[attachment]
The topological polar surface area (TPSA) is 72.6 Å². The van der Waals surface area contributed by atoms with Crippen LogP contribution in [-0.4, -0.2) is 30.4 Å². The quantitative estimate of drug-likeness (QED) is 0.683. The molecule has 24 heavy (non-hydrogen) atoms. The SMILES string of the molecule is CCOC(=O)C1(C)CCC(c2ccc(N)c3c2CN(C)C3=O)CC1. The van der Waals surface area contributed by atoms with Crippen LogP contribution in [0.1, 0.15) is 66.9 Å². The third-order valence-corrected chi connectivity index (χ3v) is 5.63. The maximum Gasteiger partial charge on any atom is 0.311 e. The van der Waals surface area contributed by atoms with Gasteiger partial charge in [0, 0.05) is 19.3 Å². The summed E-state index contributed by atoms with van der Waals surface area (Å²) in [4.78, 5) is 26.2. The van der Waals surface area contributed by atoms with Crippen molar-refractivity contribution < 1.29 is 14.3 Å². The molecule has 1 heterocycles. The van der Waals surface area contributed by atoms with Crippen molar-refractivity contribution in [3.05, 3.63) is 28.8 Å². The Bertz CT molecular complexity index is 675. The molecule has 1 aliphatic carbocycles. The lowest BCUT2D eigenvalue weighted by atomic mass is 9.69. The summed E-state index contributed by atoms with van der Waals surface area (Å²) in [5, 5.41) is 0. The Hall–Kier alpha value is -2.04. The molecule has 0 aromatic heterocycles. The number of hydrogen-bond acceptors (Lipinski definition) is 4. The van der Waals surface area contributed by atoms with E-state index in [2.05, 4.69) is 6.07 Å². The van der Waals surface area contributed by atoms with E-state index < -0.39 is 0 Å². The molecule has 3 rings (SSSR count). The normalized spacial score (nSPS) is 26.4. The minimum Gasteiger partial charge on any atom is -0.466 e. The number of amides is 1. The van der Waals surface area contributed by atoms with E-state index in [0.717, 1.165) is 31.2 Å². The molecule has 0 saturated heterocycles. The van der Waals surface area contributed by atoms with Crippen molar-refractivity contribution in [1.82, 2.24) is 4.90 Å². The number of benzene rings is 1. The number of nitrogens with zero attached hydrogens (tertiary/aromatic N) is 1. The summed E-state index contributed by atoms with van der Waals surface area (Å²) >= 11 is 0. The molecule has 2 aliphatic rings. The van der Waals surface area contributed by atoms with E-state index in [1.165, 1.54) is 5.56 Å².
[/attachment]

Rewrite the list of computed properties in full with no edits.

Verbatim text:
The topological polar surface area (TPSA) is 72.6 Å². The van der Waals surface area contributed by atoms with Crippen LogP contribution in [-0.4, -0.2) is 30.4 Å². The quantitative estimate of drug-likeness (QED) is 0.683. The molecule has 24 heavy (non-hydrogen) atoms. The SMILES string of the molecule is CCOC(=O)C1(C)CCC(c2ccc(N)c3c2CN(C)C3=O)CC1. The van der Waals surface area contributed by atoms with Crippen LogP contribution in [0.1, 0.15) is 66.9 Å². The third-order valence-corrected chi connectivity index (χ3v) is 5.63. The maximum Gasteiger partial charge on any atom is 0.311 e. The van der Waals surface area contributed by atoms with Gasteiger partial charge in [0, 0.05) is 19.3 Å². The summed E-state index contributed by atoms with van der Waals surface area (Å²) in [4.78, 5) is 26.2. The van der Waals surface area contributed by atoms with Crippen molar-refractivity contribution < 1.29 is 14.3 Å². The molecule has 1 heterocycles. The van der Waals surface area contributed by atoms with Crippen molar-refractivity contribution in [3.05, 3.63) is 28.8 Å². The Bertz CT molecular complexity index is 675. The molecule has 1 aliphatic carbocycles. The lowest BCUT2D eigenvalue weighted by atomic mass is 9.69. The summed E-state index contributed by atoms with van der Waals surface area (Å²) in [5, 5.41) is 0. The Hall–Kier alpha value is -2.04. The molecule has 0 aromatic heterocycles. The number of hydrogen-bond acceptors (Lipinski definition) is 4. The van der Waals surface area contributed by atoms with E-state index in [2.05, 4.69) is 6.07 Å². The van der Waals surface area contributed by atoms with E-state index < -0.39 is 0 Å². The molecule has 3 rings (SSSR count). The normalized spacial score (nSPS) is 26.4. The minimum Gasteiger partial charge on any atom is -0.466 e. The number of amides is 1. The van der Waals surface area contributed by atoms with E-state index in [0.717, 1.165) is 31.2 Å². The molecule has 0 saturated heterocycles. The van der Waals surface area contributed by atoms with Crippen molar-refractivity contribution in [1.82, 2.24) is 4.90 Å². The number of benzene rings is 1. The number of nitrogens with zero attached hydrogens (tertiary/aromatic N) is 1. The summed E-state index contributed by atoms with van der Waals surface area (Å²) >= 11 is 0. The molecule has 2 aliphatic rings. The van der Waals surface area contributed by atoms with E-state index in [1.165, 1.54) is 5.56 Å².